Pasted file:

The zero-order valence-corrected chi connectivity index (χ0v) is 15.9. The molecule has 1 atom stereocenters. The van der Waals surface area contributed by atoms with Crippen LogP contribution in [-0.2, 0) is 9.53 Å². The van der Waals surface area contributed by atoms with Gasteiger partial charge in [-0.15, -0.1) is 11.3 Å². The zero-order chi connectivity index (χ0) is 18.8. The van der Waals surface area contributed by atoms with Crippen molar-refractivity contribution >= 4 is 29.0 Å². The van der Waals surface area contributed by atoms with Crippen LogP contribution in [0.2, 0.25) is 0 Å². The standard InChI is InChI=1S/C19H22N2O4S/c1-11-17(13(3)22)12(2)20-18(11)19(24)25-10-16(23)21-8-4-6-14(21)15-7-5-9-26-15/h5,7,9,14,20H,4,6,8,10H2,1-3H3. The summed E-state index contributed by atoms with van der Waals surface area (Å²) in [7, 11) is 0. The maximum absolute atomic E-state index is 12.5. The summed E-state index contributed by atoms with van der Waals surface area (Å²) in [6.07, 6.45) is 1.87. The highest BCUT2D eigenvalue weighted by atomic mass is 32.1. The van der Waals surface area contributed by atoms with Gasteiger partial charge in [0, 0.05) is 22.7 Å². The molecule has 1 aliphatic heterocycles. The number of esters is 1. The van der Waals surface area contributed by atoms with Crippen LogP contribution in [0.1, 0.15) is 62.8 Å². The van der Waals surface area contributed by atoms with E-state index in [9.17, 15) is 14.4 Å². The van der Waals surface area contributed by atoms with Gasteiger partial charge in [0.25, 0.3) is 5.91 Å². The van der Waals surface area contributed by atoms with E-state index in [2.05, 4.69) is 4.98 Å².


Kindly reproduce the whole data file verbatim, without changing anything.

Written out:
The zero-order valence-corrected chi connectivity index (χ0v) is 15.9. The molecule has 1 atom stereocenters. The van der Waals surface area contributed by atoms with Crippen LogP contribution in [-0.2, 0) is 9.53 Å². The van der Waals surface area contributed by atoms with Gasteiger partial charge in [-0.15, -0.1) is 11.3 Å². The zero-order chi connectivity index (χ0) is 18.8. The van der Waals surface area contributed by atoms with Crippen molar-refractivity contribution >= 4 is 29.0 Å². The van der Waals surface area contributed by atoms with Crippen LogP contribution in [0.2, 0.25) is 0 Å². The standard InChI is InChI=1S/C19H22N2O4S/c1-11-17(13(3)22)12(2)20-18(11)19(24)25-10-16(23)21-8-4-6-14(21)15-7-5-9-26-15/h5,7,9,14,20H,4,6,8,10H2,1-3H3. The summed E-state index contributed by atoms with van der Waals surface area (Å²) in [7, 11) is 0. The maximum absolute atomic E-state index is 12.5. The summed E-state index contributed by atoms with van der Waals surface area (Å²) in [6.07, 6.45) is 1.87. The highest BCUT2D eigenvalue weighted by atomic mass is 32.1. The van der Waals surface area contributed by atoms with Gasteiger partial charge in [0, 0.05) is 22.7 Å². The molecule has 1 aliphatic heterocycles. The number of esters is 1. The van der Waals surface area contributed by atoms with Crippen LogP contribution in [0.1, 0.15) is 62.8 Å². The van der Waals surface area contributed by atoms with E-state index in [9.17, 15) is 14.4 Å². The van der Waals surface area contributed by atoms with Gasteiger partial charge in [0.25, 0.3) is 5.91 Å². The van der Waals surface area contributed by atoms with E-state index in [2.05, 4.69) is 4.98 Å².